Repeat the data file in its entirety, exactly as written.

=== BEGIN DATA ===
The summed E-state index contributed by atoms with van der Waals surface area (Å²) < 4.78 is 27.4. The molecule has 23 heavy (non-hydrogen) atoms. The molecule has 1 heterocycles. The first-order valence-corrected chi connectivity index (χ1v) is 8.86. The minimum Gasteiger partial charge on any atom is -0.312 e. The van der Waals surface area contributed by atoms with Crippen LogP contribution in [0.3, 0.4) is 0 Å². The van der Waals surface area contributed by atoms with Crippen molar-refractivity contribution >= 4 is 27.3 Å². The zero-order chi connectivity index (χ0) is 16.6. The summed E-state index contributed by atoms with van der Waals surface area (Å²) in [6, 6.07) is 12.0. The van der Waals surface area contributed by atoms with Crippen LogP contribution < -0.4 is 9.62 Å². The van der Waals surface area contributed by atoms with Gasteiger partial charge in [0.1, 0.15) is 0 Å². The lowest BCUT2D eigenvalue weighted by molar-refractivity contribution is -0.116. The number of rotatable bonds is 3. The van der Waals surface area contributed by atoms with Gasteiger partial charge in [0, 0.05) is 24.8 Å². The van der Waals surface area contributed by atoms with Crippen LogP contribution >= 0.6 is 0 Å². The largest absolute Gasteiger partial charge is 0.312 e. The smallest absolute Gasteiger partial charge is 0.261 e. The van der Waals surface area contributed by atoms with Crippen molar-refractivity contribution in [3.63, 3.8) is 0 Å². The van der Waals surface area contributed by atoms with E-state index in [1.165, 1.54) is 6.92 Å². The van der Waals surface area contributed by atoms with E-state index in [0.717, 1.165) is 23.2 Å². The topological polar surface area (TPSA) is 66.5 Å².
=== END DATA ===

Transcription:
The summed E-state index contributed by atoms with van der Waals surface area (Å²) < 4.78 is 27.4. The molecule has 23 heavy (non-hydrogen) atoms. The molecule has 1 heterocycles. The first-order valence-corrected chi connectivity index (χ1v) is 8.86. The minimum Gasteiger partial charge on any atom is -0.312 e. The van der Waals surface area contributed by atoms with Crippen LogP contribution in [0.3, 0.4) is 0 Å². The van der Waals surface area contributed by atoms with Crippen molar-refractivity contribution >= 4 is 27.3 Å². The zero-order chi connectivity index (χ0) is 16.6. The summed E-state index contributed by atoms with van der Waals surface area (Å²) in [6, 6.07) is 12.0. The van der Waals surface area contributed by atoms with Crippen LogP contribution < -0.4 is 9.62 Å². The van der Waals surface area contributed by atoms with Gasteiger partial charge in [0.1, 0.15) is 0 Å². The lowest BCUT2D eigenvalue weighted by molar-refractivity contribution is -0.116. The number of rotatable bonds is 3. The van der Waals surface area contributed by atoms with Gasteiger partial charge in [0, 0.05) is 24.8 Å². The van der Waals surface area contributed by atoms with Crippen LogP contribution >= 0.6 is 0 Å². The largest absolute Gasteiger partial charge is 0.312 e. The smallest absolute Gasteiger partial charge is 0.261 e. The van der Waals surface area contributed by atoms with Crippen molar-refractivity contribution in [3.63, 3.8) is 0 Å². The van der Waals surface area contributed by atoms with E-state index in [1.165, 1.54) is 6.92 Å². The van der Waals surface area contributed by atoms with E-state index in [0.717, 1.165) is 23.2 Å². The topological polar surface area (TPSA) is 66.5 Å².